Addressing the Growing Demand for Sign Language Interpreters
Well before they graduate, students in the UA's Educational Interpreting program have numerous opportunities to work in K-12 classroom settings with children who are deaf or hard of hearing.
Throughout Arizona and across the nation, there is a shortage of trained professionals who can interpret for individuals who are deaf and hard of hearing, and elementary and secondary schools have been highly affected.
Helping to address the shortage is the University of Arizona's Educational Interpreting program, designed to prepare students to become fluent in American Sign Language and to work with children in educational settings. The program was established in the 1970s.
"The problem is that we have many interpreters, but what is needed are qualified interpreters," said Marie Tavormina, an adjunct instructor for the UA program.
And the demand for those highly trained interpreters is widespread.
Employment for interpreters and translators is expected to grow 42 percent between 2010 and 2020, at a faster-than-average rate compared to other occupations, the U.S. Bureau of Labor Statistics reports. The demand for interpreters is not only in the education sector, but also in the medical and legal fields and in video relay, or video interpreting, services.
The Federal Communications Commission established a Video Relay Service less than 10 years ago to allow hearing impaired individuals to communicate via video telephone. The service, provided through many agencies and call centers in the U.S., requires interpreters to be staffed 24/7, but many organizations have had trouble finding qualified individuals for the jobs.
Driving the national demand for interpreters is an increase in state laws requiring that interpreters be licensed and, in some cases, have completed four-year degree programs instead of two-year programs.
"Another reason for the shortage is that interpreting is an extremely difficult task and interpreters either burn out or are not qualified," said Cindy Volk, associate professor of practice and project director for the emphasis area.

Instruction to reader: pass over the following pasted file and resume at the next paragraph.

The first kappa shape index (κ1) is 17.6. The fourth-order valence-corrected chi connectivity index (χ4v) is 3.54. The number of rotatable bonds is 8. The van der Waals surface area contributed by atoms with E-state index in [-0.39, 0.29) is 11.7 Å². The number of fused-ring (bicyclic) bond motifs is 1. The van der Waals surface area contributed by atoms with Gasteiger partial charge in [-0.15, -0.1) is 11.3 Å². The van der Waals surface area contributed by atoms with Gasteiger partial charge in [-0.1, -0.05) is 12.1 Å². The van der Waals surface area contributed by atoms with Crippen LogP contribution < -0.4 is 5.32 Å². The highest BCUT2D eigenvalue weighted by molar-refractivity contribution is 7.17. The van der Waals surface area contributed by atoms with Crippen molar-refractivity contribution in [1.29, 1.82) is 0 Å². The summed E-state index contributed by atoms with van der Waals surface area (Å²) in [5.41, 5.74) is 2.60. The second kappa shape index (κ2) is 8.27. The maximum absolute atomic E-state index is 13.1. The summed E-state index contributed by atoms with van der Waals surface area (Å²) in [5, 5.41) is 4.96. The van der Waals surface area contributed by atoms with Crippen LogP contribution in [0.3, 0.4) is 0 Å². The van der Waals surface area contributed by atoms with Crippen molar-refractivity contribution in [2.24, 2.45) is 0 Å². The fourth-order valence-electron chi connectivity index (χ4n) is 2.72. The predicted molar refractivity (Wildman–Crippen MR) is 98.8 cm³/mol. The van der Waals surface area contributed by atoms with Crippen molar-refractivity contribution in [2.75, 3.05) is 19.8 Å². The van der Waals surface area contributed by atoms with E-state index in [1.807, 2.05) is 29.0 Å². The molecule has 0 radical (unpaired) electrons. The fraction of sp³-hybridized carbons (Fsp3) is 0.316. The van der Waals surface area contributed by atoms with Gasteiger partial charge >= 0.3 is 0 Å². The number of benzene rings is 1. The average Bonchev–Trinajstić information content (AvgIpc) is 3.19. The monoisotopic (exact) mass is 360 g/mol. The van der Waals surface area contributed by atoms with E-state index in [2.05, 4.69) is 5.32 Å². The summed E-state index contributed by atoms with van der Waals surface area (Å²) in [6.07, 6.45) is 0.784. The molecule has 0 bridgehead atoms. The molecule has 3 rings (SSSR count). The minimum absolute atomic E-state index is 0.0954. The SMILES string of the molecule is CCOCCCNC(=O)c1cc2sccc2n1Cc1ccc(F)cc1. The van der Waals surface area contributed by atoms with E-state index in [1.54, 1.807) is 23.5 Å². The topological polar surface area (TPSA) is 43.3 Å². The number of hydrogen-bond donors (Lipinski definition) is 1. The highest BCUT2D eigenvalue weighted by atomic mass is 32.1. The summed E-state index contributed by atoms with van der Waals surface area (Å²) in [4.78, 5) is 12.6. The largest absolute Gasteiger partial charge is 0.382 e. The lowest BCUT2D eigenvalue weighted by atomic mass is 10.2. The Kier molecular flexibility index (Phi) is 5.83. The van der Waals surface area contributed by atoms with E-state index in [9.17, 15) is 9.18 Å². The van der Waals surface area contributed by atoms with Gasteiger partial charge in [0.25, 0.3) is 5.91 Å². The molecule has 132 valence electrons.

To counter such challenges, the UA program offers some students tuition waivers and stipends. Students are also connected with mentors and have multiple in-class engagement opportunities to work with children who are deaf or hard of hearing.
Students must complete an application process for the program prior to their junior year in order to be considered for acceptance. To be eligible, students must have completed four semesters of sign language and 56 units of general education requirements. Students also must have at least a 2.5 GPA. Students are then interviewed to test their sign language skills.
Each year, the UA program accepts 15 to 20 students who, over the course of the program, rotate through three required practicums in actual K-12 classrooms. UA students also receive training to become more culturally conscious and socially aware of the populations they will serve. At the end of the program, all students must take the Educational Interpreter Performance Assessment. Each year, about 10 to 15 students graduate from the program.
The UA academic program is funded through a federal grant from the U.S. Department of Education. Students who receive financial support through the UA program commit to working anywhere in the U.S. in K-12 public education for at least one year with children who are deaf. Students may either complete this work obligation or repay the monies.
Tavormina said another nationwide challenge is attracting more males to interpreting, although a shift is beginning to occur with more males entering the field.
Take Brian Zimmerman, for example.
Zimmerman is a UA senior majoring in special education and rehabilitation and learned that he could have a career in interpreting.
He has found the course material engaging and challenging, noting that students in the program must take into consideration several different factors, simultaneously.
"You have to process what is being said, find the meaning of the word, take into account the environment – if it is meetings, interviews, casual friends, theater – find the effect or mood of the person's source language for that word, then finally interpret it into the target language," Zimmerman said. "We have to do this constantly while the speaker/signer is talking/signing."
The UA program is structured to ensure that students gain broad and varied experience before they graduate.
In the first practicum, students observe a professional educational interpreter. For the second practicum, students are paired up for mock interpreting. And during the third, students work with a professional educational interpreter to interpret for children who are deaf and hard of hearing. A fourth practicum is optional to students.
Upon graduating, Zimmerman hopes to move to Washington, D.C. to work in educational setting in order to complete the work obligation of his grant.
"After that I want to do interpretation for the government and politics," Zimmerman said. "However with interpreting there are literally thousands of different fields of interpreting, so we can branch out."
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